There are also strong interpersonal aspects of communication, which perhaps suffer from their own noise and make understanding and communicating difficult. Parents don’t always listen to their kids, and kids don’t always listen to their parents. Husband’s don’t always listen to their wives, and vice versa. Friends have disputes. Accusations are made. Misunderstandings arise, sometimes even over petty or trivial things that in hindsight, seem entirely regrettable. But you know how it is: once something is said, you cannot ever take it back no matter how hard you try.

Sometimes questions are not always understood or not properly posed. Even worse, some questions don’t have obvious answers, since life is often a shade of gray, an interesting parallel to Socrates’ golden mean theory. Gray and gold. Gray shades and golden means.

Complicating matters even more is that fact that we don’t even always understand ourselves, our own actions, our own motivations, our own desires, our own conflicting thoughts and impulses. We are beings with inherent contradictions.

Likewise, some conversations are about incredibly sensitive issues, whose meaning turn on incredibly subtle meanings of words, and the elusive nature of body language. Sometimes it’s how we say things that matters most. And sometimes silence speaks louder than words. Oh, there’s a paradox: silence among all that “noise.” How is that possible? But, of course, ours is a very complicated world.

Not only is listening an active process, but productive, fruitful conversation, whether at home or work, requires skill. And let’s face it, some people just simply “listen” better than others listen. It requires disciplined effort not to jump to conclusions or not to curtly “cut people off” before they have finished making their point. Perhaps this one little thing is closest to what Covey is referring to about “replying.”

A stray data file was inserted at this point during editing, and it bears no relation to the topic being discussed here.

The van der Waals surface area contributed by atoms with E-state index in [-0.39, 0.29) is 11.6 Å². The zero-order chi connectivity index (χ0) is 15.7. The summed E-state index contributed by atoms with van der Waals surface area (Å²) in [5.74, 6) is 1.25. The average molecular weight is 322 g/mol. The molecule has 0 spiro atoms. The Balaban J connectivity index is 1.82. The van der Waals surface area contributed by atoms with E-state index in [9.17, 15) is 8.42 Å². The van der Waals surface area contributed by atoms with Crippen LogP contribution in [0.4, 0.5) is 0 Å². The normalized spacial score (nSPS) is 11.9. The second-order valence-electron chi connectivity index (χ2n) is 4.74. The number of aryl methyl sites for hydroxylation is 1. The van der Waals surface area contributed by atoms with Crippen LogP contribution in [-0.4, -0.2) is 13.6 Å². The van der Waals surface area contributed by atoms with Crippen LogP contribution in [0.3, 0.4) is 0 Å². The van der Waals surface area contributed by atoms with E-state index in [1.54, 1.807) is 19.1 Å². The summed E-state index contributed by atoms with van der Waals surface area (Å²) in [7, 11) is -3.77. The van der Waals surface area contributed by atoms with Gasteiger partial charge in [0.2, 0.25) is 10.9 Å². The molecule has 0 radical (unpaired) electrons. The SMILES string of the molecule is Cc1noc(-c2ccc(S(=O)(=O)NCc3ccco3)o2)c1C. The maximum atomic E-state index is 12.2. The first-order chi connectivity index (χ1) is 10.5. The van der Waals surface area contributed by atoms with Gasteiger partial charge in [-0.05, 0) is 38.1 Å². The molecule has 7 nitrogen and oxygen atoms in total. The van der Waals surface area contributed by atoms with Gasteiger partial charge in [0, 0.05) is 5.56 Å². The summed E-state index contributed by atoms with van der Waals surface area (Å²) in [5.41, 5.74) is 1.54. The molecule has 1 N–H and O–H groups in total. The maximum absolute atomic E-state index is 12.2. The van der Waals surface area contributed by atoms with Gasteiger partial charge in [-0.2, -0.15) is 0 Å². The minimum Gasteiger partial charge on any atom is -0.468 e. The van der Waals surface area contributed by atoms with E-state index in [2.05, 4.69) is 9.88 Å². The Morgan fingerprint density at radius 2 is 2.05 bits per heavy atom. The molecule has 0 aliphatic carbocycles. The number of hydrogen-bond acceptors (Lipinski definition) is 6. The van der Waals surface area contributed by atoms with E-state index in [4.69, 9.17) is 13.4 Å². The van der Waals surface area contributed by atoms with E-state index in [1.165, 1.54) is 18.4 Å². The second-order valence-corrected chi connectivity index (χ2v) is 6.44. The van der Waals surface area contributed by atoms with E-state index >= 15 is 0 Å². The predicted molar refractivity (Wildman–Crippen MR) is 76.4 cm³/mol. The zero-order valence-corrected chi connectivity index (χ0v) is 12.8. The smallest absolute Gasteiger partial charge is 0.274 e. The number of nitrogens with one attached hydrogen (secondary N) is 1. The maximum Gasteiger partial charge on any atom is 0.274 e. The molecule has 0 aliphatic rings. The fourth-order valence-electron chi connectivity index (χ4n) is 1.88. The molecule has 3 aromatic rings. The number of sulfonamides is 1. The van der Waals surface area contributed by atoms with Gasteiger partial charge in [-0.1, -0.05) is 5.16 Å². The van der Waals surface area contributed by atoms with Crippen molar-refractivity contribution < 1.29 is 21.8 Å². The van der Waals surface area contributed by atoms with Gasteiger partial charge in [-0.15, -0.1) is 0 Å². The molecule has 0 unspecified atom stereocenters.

But back to the interpersonal aspects. Sometimes we have a tendency to allow personal animosity to impede communication. Sometimes people reject a speaker’s words right out of hand because of rejecting him or her. Sometimes we suffer from selective hearing: that is, hearing what we merely want to hear based on our own biases and designs and ignoring what does not conform to our preconceived notions. You might even say sometimes, we don’t even have notions; we have only emotions, raw emotions, which get the better of us and cloud our judgment and the issue. I’m quite certain we’ve all been guilty of that once or twice in our lives. Sometimes, when our passions get the better of us, we pick fights in the course of a conversation, taking our frustrations out on another person or groups of people.

Take for instance the Nigerian House of Assembly, Brawling in the Nigerian House of Assembly has been a regular occurrence in the past years, and as embarrassing as that may sound in this year and age, we have civilised men seated in rows, wailing violently at the other, saying harsh words, disregarding the fact that they’re are on national TV, sometimes the house of assembly turns into a wrestling ring, with chairs flying around and our so called leaders exchanging punches in the most derogatory fashion possible, the entire conversation becoming nothing more than a verbal duel of insults, language abuse, slander, and heated rhetoric that serves no greater good. When instead, they should really be listening to the ideas being said. Sure, not all ideas are equal. Some ideas are even bad. But first they should at least listen.

Yet, let’s face it. Listening is hard work. It requires energy and makes demands on the mind and body. When we are tired, we are irritable, and irritability is never good in a conversation. Sometimes being tired is a reason for procrastination. Important decisions get postponed. And this is its own vicious cycle: always putting off thing for tomorrow. It’s always best to address things head on and immediately. But do we always?